Labour candidate for Norwich calls for reforms to help women in parliament

Jess Asato, Labour Prospective Parliamentary Candidate for Norwich North.

Jess Asato, Labour Prospective Parliamentary Candidate for Norwich North. - Credit: Geoff Wilson

A Labour candidate who is expecting her first child has spoken of the guilt placed on career women and politicians who decide to have a family.

Jessica Asato, who is standing for Norwich North, echoed calls in a new report 'Counting Women In', which wants MPs to get a maternity or paternity guarantee.

Parliamentarians are not currently entitled to statutory maternity cover, nor any grant or allowance which would enable them to employ additional administrative support, because they are self-employed.

Speaking about the issue on the BBC, Ms Asato, who is expecting her first child in December, said: 'I think anyone who stands for parliament knows that it is a tall order to take on.

'Standing as a representative is, I think, one of the most honourable things you can do for your country. However, I don't think it should be an unusual decision to decide to start a family and decide to run for parliament.

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'Surely one of the big issues we have, and so many of the public say it, is that MPs are just not, surely it would make parliament more representative if they came from all walks of life, and that includes women who decided to embark on a family with young children.'

Questioned about former foreign office minister Mark Simmonds' comments that he did not have enough time to see his family, Ms Asato said: 'Look, I think there is guilt placed on all women who decide to have a family and who also want to have a career or do something to represent their community. That is part and parcel of our society and the way in which they place guilt on women's choices.'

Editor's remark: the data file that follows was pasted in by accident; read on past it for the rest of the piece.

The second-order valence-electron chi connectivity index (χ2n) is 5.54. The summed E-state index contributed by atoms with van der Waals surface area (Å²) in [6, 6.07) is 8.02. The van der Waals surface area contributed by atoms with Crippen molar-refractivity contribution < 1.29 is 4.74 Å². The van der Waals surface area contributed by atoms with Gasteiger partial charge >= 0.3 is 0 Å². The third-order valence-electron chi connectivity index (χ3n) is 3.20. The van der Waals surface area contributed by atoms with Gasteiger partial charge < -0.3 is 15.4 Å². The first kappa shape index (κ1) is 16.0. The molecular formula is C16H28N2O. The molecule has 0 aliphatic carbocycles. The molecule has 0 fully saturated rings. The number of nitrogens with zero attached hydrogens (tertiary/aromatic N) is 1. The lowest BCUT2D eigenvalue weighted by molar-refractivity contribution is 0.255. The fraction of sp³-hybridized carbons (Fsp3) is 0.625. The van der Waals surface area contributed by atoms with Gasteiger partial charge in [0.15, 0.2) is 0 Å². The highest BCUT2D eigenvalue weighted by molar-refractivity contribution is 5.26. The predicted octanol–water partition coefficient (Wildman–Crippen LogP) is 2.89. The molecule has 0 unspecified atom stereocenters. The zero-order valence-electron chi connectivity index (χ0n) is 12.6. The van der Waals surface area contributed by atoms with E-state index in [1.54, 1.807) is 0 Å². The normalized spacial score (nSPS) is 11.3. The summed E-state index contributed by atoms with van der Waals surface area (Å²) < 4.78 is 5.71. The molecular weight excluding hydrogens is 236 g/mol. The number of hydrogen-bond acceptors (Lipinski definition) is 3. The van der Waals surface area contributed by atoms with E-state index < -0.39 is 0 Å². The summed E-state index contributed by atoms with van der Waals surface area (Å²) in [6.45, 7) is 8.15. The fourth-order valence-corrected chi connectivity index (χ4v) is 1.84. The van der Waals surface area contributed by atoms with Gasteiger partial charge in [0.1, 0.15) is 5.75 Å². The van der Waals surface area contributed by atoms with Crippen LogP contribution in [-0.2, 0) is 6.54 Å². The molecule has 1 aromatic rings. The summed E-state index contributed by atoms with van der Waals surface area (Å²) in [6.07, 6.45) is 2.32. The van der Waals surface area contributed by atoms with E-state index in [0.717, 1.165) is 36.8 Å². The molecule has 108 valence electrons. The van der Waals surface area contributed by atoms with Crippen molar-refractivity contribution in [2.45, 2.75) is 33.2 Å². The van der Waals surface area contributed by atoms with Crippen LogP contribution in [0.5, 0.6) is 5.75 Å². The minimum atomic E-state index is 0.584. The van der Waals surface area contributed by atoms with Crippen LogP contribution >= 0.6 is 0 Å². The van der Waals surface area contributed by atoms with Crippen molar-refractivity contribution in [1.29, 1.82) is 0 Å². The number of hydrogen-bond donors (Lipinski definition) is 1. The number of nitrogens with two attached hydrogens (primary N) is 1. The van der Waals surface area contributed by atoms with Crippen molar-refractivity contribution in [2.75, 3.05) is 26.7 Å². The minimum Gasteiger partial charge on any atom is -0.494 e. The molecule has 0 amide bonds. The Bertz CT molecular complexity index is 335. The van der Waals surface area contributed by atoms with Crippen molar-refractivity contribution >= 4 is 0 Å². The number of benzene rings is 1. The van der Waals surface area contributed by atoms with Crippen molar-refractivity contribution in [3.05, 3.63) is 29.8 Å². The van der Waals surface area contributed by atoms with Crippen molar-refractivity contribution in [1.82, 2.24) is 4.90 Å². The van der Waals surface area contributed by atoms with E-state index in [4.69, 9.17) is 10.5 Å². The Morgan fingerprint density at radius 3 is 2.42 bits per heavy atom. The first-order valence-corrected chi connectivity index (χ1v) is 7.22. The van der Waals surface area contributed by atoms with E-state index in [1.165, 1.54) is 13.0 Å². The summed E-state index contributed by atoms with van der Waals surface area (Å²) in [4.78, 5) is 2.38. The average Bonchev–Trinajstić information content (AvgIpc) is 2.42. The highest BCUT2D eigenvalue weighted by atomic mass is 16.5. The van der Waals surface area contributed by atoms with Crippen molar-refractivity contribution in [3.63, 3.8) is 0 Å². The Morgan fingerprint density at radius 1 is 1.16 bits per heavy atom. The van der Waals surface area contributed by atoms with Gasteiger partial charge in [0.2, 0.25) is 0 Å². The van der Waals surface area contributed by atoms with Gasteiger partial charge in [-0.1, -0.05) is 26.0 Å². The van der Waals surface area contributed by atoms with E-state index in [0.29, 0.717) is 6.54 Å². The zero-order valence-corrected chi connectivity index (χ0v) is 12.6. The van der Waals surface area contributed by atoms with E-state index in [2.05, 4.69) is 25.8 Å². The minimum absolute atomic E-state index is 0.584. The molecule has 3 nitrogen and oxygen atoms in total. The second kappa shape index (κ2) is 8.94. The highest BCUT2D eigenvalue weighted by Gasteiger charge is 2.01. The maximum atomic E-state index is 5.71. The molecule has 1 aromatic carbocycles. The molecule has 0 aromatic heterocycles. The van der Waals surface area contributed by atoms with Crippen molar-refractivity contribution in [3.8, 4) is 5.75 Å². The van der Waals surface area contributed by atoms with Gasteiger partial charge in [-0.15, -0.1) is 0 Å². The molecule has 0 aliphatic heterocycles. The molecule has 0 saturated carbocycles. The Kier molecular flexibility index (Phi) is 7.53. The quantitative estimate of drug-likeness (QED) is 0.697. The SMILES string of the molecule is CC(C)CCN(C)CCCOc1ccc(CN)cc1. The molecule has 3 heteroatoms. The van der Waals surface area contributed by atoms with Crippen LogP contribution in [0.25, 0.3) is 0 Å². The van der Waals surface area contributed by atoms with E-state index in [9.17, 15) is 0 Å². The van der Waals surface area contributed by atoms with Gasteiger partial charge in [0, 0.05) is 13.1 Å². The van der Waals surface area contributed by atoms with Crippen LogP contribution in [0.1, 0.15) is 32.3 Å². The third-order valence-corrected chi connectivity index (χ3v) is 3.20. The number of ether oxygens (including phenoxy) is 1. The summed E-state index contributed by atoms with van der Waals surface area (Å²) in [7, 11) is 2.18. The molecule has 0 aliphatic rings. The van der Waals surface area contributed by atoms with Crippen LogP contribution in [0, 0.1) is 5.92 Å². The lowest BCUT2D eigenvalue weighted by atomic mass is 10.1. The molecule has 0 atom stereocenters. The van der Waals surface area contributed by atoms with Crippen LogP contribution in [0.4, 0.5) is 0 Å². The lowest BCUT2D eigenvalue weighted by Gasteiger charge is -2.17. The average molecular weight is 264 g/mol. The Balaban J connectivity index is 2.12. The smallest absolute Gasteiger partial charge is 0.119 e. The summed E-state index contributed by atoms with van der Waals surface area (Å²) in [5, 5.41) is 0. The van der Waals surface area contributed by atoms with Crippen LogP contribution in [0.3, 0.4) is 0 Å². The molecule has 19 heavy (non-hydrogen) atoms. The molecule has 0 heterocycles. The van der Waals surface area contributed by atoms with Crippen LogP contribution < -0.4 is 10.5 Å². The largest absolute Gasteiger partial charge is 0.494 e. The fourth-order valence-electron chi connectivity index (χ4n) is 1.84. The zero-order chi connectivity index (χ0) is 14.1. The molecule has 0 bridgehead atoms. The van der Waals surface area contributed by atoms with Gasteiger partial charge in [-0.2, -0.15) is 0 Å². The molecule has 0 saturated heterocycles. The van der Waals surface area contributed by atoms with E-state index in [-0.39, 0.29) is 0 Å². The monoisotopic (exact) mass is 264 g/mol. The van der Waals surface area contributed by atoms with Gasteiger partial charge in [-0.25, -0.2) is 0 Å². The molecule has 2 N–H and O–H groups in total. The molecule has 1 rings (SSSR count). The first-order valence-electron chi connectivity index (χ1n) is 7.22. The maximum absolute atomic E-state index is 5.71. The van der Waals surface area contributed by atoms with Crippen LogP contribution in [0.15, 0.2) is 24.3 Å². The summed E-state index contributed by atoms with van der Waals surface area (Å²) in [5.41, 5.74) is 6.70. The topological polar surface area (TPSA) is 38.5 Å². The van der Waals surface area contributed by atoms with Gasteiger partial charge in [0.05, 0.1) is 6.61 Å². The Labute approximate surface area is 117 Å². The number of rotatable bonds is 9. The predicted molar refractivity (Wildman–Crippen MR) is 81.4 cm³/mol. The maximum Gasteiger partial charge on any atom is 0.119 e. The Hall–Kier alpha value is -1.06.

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The Counting Women In report said the UK Parliament had fallen from 59th for female representation prior to the 2010 general election to 65th in the world ranking of parliaments.

She said: 'More and more research shows that gender balanced groups in business make better decisions, so surely it follows that the biggest decision making body of all – parliament – should be striving for equal representation of women?

Sarah Redshaw, managing editor of, which has a base in Norwich, said: 'It is important for career women to feel they have an option to have both a job and a family. Although returning to their career can may make some mums feel guilty, it's about finding a solution that works for the family and happy parents equal happy children.'

Do you think enough is done in parliament to help women who want to have children? Write (giving your full contact details) to: The Letters Editor, Prospect House, Rouen Road, Norwich NR1 1RE.

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